Bank of America has been a longstanding supporter of the Portland Art Museum’s mission. Last year, The Wyeths: Three Generations, Works from the Bank of America Collection came to Portland through Bank of America’s Art in Our Communities program, which has loaned more than 120 exhibitions worldwide since the program’s launch in 2008. Bank of America made a lead $600,000 endowment gift in 2008 to support free access for all school tours at the Museum. Thanks to this gift and to the other donors who joined with Bank of America, more than 1,000 schools and 30,000 students visit the museum for free on a yearly basis. In addition, Bank of America sponsors Museums on Us, which provides free access to Bank of America, Merrill Lynch, or U.S. Trust credit or debit card holders over the first full weekend of every
month at Portland Art Museum.

“We are very pleased to be able to help Portland Art Museum preserve one of Portland’s most beloved and visible public works of art,” said Roger Hinshaw, Bank of America’s Market President for Oregon and Southwest Washington. “Bank of America’s commitment to preserving and supporting the arts stems from the belief that the arts matter. We know the arts play a critical role in creating thriving communities and economies.”

The Bank of America Art Conservation Project provides grant funding to nonprofit cultural institutions throughout the world to conserve historically or culturally significant works of art that are in danger of deterioration. Since the Art Conservation Project began in 2010, Bank of America has provided grants for more than 150 projects in 31 countries on six continents to conserve paintings, sculptures, archaeological and architectural pieces that are critically important to cultural heritage and the history of art.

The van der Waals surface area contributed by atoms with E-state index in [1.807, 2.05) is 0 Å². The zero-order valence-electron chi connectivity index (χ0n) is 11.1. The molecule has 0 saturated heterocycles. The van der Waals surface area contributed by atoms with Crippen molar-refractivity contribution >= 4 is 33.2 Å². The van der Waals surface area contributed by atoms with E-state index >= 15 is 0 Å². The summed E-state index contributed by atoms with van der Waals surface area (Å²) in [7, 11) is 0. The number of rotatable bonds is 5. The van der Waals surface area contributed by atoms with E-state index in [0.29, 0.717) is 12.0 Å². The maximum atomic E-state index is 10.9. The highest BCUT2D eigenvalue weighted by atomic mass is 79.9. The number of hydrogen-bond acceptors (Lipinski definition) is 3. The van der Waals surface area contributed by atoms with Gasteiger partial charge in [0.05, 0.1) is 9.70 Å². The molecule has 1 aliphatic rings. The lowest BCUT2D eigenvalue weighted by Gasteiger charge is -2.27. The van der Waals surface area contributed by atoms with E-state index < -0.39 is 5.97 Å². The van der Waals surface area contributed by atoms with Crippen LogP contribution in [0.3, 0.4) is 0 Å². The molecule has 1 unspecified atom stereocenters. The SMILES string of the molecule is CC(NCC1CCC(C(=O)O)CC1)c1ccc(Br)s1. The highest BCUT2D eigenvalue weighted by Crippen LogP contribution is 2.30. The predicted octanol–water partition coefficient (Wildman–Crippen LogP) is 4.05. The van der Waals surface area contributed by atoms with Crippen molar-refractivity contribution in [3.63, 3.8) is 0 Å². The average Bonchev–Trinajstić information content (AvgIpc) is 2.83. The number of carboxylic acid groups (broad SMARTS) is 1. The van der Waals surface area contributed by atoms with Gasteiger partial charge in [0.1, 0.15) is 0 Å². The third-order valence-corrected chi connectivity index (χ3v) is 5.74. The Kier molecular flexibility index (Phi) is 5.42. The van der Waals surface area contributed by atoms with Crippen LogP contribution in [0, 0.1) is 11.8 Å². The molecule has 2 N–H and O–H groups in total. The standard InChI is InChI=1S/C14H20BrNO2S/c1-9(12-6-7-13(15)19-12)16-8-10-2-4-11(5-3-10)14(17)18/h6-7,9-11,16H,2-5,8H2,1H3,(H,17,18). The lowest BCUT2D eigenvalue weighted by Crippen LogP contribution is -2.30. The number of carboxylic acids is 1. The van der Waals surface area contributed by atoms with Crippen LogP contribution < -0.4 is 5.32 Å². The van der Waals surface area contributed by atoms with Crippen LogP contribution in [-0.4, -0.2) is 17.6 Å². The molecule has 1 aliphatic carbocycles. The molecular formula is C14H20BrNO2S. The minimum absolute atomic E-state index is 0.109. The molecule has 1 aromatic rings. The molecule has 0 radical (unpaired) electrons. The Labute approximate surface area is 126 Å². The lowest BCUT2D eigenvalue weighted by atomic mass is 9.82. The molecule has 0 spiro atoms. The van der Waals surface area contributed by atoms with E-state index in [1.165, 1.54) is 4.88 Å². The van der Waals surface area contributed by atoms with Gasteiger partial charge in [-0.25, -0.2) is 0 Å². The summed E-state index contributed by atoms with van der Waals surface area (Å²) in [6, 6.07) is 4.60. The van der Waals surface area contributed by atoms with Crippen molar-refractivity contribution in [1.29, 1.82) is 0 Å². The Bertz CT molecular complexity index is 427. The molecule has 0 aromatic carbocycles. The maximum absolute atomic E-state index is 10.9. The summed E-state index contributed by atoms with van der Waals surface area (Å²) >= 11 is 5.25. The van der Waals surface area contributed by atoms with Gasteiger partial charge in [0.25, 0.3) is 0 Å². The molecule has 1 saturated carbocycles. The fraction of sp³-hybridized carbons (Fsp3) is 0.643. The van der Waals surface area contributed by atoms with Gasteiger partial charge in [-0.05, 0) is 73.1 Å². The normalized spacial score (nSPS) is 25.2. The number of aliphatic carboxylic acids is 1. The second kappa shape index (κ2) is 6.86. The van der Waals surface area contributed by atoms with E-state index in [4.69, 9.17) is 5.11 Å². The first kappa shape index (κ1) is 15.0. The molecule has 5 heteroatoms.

Twenty-one major art restoration projects across six countries and in 11 U.S. cities are receiving grant funding through the 2018 Bank of America Art Conservation Project. A selection of works in the U.S. benefiting from the 2018 grants includes a twelve-panel screen with Spring Morning in the Han Palaces scene and inscription at Freer|Sackler, Washington, D.C.; The Large Bathers by Paul Cézanne at The Barnes Foundation, Philadelphia; Pan American Unity by Diego Rivera, at San Francisco Museum of Modern Art, San Francisco; and Conservation of VMFA’s Collection of Photographs by the Kamoinge Workshop, at Virginia Museum of Fine Arts, Richmond, Virginia.

The Art Conservation Project is a key element of Bank of America’s program of arts support worldwide, and part of the company’s environmental, social and governance program. The support Bank of America provides for the arts is global in scope and diverse, spanning both the visual and performing arts. The program includes loans of its private art collection to museums at no cost, sponsorships, and grants to arts organizations for arts education, as well as the preservation of cultural treasures. For more information, please visit the Art Conservation Project website.

Learn more about the Portland Art Museum’s conservation projects.